WOW! Great thread. I love this one. I have trouble / or had trouble balancing. I have two rentals, (rehabbed by me), One flip, (rehabbed by me), and several offers in the works I am on my third house in three months. I turn houses and have them filled in 30-45 days. I have a grandson that is 2 and lives in california. I live in NC. that hurts but I am building an empire for myself to be easy to live with and for him to be comfortable for life. He is my world. I quit my job, started doing REI full time, opened my own investment company, then opened a management & maintainence company, then if that wasn’t enough I became a consultant, helping other investors with their projects and also helping them get their financing for their buyers. wow all in six months and 10,000 dollars and a drive name ROBBIE. so it can be done, want to hear more from others. Kris

I agree this is a great topic and great comments! We are getting ready to start our fourth rehab, one rental, one flip one moved into. When you start getting into it you will have other deals come to you.

I know in my area you can not contract out all of the work and make money. You have to do some of the work yourself. One bad contractor can cost you a lot of money. On my last project I kept hearing from the electricians ‘we can start in two week’ two weeks later the same story. Dump them right away, you want someone who sets a day and they are there. I wasted 3 months in intest payments waiting for an electrician. Now I have the right one.

Like Nate said earlier you need to have the support of your wife to be succesfull in this business. We are working harder now so we don’t have to latter. I am now working full time at this and my wife wants to be working along side me. We expect that to happen in about 6 months to a year. My wife was literaly crying this morning because she had to go to a job that she hates. You know the one that gives you a 3% raise and your BCBS goes up more than your raise. Working for someone else in this day where corporate profits take all precidence and what do you get for your hard work?

Pick the right property for your first project, but make sure you know your market and trends. I know that we are getting smarter about our projects. Our next one should only be about a two week job max and after the cash out refinance we should net about $15K. I am advertising the house and hope to have a renter even before I actually own it. All of this for $500 down. The property should have a small positive cash flow. In a year it should have a great cash flow because a major project in the community.

The goal is to have a future and to have the means to injoy it.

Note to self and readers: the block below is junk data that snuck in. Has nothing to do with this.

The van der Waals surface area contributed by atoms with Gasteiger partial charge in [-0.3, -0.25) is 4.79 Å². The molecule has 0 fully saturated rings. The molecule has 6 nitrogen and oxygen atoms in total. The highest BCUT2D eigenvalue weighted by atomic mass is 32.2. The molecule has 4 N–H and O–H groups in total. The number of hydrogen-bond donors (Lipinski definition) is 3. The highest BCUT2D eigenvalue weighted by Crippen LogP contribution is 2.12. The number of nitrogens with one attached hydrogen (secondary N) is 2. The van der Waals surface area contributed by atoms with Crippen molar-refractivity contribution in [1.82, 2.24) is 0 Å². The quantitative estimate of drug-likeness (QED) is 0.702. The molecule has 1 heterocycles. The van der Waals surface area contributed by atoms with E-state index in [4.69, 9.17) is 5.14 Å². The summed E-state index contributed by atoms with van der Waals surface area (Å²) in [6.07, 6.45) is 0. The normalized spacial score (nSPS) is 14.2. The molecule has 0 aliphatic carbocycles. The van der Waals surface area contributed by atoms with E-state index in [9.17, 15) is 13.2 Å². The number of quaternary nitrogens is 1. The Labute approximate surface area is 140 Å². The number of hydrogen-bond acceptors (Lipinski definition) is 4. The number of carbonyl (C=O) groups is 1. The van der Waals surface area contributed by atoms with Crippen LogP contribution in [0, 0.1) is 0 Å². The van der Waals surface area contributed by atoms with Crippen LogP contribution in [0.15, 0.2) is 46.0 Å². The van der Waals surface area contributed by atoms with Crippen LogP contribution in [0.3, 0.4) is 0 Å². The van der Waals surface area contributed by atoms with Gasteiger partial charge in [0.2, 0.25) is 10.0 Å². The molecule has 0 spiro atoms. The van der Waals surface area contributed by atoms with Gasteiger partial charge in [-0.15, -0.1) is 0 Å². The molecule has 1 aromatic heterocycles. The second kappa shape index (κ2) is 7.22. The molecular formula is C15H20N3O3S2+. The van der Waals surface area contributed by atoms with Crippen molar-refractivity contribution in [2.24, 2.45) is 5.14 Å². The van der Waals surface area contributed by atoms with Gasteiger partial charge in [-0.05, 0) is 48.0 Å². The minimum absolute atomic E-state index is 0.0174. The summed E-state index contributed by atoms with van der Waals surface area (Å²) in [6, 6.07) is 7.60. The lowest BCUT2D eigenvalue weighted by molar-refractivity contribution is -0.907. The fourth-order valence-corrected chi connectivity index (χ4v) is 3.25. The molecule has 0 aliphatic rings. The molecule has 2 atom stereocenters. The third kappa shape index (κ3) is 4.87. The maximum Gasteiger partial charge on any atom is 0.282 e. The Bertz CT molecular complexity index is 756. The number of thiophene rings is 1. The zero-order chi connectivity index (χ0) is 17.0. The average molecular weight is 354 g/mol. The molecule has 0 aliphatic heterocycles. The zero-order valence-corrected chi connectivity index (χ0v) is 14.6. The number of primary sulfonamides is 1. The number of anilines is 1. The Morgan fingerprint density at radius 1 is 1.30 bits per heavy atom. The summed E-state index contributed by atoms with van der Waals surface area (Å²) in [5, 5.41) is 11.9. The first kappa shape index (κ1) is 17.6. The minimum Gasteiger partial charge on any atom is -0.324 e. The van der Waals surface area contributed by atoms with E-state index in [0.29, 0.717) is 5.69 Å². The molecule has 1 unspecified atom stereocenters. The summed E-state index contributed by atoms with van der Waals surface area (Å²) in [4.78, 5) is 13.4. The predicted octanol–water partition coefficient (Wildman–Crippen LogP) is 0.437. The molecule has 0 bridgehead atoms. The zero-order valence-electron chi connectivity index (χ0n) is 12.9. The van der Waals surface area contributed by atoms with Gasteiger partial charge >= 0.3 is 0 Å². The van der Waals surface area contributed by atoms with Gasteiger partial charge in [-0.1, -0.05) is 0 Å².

Good Luck!


Just out of curiosity whats your age? Im 40 and wondering if the age makes much difference in decisions.A 21 year old PROBABLY doesnt have a family and a child to feed so he may be more likely to jump where a 40 year old working at a job for some 10-15 years may have a harder time letting the safety net go.

Me, I am 44 and I have already gone the ‘reduction in work force’ layoffs once. When you start over it takes it’s toll and trust in the traditional organization. I wish I knew as much about real estate then as I do now. I do miss the consistant paycheck of the traditional job.


Fair question. I’m 31 yrs old, spent 6 yrs in the service, and working for a corporation which is run much like the govt. It sucks. I’m moving forward, being ultra agressive in my real estate adventures, and building wealth.


Yep, a lot of great comments here.

My wife and I are two peas in a pods when it comes to working deals and figuring out rehabs. I have to say its been a great for our marriage. We’re both engineers in our mid/late 30’s (one child-9 mn old) and been thru the downsizing game, 2% raise eaten by insurance and tiny/no raises while the CEO of the company hauls in a 500k cash bonus for his “hard work”. With that said, I was self empolyed for a couple of years as a technical consultant and its was great experience, but a tough way to make a living. I have a steady (but not exciting job) that pays the daily bills while build assets at my “hobby”/part-time job (REI). As someone mentioned, you need to have a shared vision and that’s what can really drive success in REI as well as other endeavors. As I told my wife during one big very time consuming rehab, this is an alternative retirement. One day’s labor is couple of hundred dollars in the retirment acct. Sure, the money is good, but with many things in life, if you don’t like it, you will only do it for so long and probably not reach your true potential. I’ve met a couple of folks that have huge holding of properties that generate crazy income, but yet they are still out looking for deals. They do it becuase they like it!

As for contractors, I use them sparing. Like someone stated, contractors can eat up a lot of profit , but more importantly TIME. I have several occasions of week after week get eaten up waiting for contractors to get out there only to have a long list of excuses and when they do, watch them do medicore work at a snail’ss pace. I almost exclusively use people by referral now and when i make the first phone call, I state up front " I was referred to you by Joe Smith" so to let them know if they give runaround, bad service, I will put the word out to other past customers.

Amen, on the contractors…I use only ones that I trust and have a relationship with. If I give them a job and with the job comes a time frame and they miss with no good reason…then they no longer work for me. I am 36 yr. and I love this. I try to share both my good and bad experiences with fellow investors. I think we should always help one another, there is plenty to go around.

I’m 33 year old. I have a good full time job which takes good 12-14 hours of my day and I have to travel a lot. I turned to real estate to establish long term retirement plan.